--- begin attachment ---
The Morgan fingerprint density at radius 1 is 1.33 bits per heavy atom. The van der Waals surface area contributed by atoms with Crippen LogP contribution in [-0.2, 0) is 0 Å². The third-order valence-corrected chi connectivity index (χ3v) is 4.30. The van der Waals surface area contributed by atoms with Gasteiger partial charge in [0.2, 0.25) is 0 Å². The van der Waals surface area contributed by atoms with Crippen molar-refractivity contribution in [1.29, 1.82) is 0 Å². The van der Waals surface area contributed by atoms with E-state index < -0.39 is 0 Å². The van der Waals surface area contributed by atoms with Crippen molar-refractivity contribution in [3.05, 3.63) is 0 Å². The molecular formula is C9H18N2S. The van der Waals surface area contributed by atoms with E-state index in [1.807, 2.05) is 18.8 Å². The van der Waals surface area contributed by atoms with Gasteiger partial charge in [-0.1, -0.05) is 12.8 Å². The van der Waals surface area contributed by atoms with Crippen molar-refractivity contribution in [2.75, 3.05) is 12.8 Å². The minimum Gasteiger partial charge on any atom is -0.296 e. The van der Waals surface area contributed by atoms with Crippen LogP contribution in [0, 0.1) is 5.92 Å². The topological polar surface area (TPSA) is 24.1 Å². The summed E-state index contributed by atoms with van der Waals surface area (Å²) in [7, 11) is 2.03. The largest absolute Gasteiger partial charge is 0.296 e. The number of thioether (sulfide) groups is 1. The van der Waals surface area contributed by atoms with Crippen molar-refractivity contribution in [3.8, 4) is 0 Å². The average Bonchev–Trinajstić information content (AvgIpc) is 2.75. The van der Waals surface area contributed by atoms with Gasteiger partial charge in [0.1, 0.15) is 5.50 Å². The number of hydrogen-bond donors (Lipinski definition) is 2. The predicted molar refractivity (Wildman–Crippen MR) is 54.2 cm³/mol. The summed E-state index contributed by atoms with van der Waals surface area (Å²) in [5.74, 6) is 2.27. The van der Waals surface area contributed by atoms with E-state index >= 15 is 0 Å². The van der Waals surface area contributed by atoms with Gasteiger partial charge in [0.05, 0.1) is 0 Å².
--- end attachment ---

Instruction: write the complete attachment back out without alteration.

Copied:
The Morgan fingerprint density at radius 1 is 1.33 bits per heavy atom. The van der Waals surface area contributed by atoms with Crippen LogP contribution in [-0.2, 0) is 0 Å². The third-order valence-corrected chi connectivity index (χ3v) is 4.30. The van der Waals surface area contributed by atoms with Gasteiger partial charge in [0.2, 0.25) is 0 Å². The van der Waals surface area contributed by atoms with Crippen molar-refractivity contribution in [1.29, 1.82) is 0 Å². The van der Waals surface area contributed by atoms with E-state index < -0.39 is 0 Å². The van der Waals surface area contributed by atoms with Crippen molar-refractivity contribution in [3.05, 3.63) is 0 Å². The molecular formula is C9H18N2S. The van der Waals surface area contributed by atoms with E-state index in [1.807, 2.05) is 18.8 Å². The van der Waals surface area contributed by atoms with Gasteiger partial charge in [-0.1, -0.05) is 12.8 Å². The van der Waals surface area contributed by atoms with Crippen molar-refractivity contribution in [2.75, 3.05) is 12.8 Å². The minimum Gasteiger partial charge on any atom is -0.296 e. The van der Waals surface area contributed by atoms with Crippen LogP contribution in [0, 0.1) is 5.92 Å². The topological polar surface area (TPSA) is 24.1 Å². The summed E-state index contributed by atoms with van der Waals surface area (Å²) in [7, 11) is 2.03. The largest absolute Gasteiger partial charge is 0.296 e. The number of thioether (sulfide) groups is 1. The van der Waals surface area contributed by atoms with Crippen molar-refractivity contribution in [3.8, 4) is 0 Å². The average Bonchev–Trinajstić information content (AvgIpc) is 2.75. The van der Waals surface area contributed by atoms with Gasteiger partial charge in [0.1, 0.15) is 5.50 Å². The number of hydrogen-bond donors (Lipinski definition) is 2. The predicted molar refractivity (Wildman–Crippen MR) is 54.2 cm³/mol. The summed E-state index contributed by atoms with van der Waals surface area (Å²) in [5.74, 6) is 2.27. The van der Waals surface area contributed by atoms with E-state index >= 15 is 0 Å². The van der Waals surface area contributed by atoms with Gasteiger partial charge in [0.05, 0.1) is 0 Å².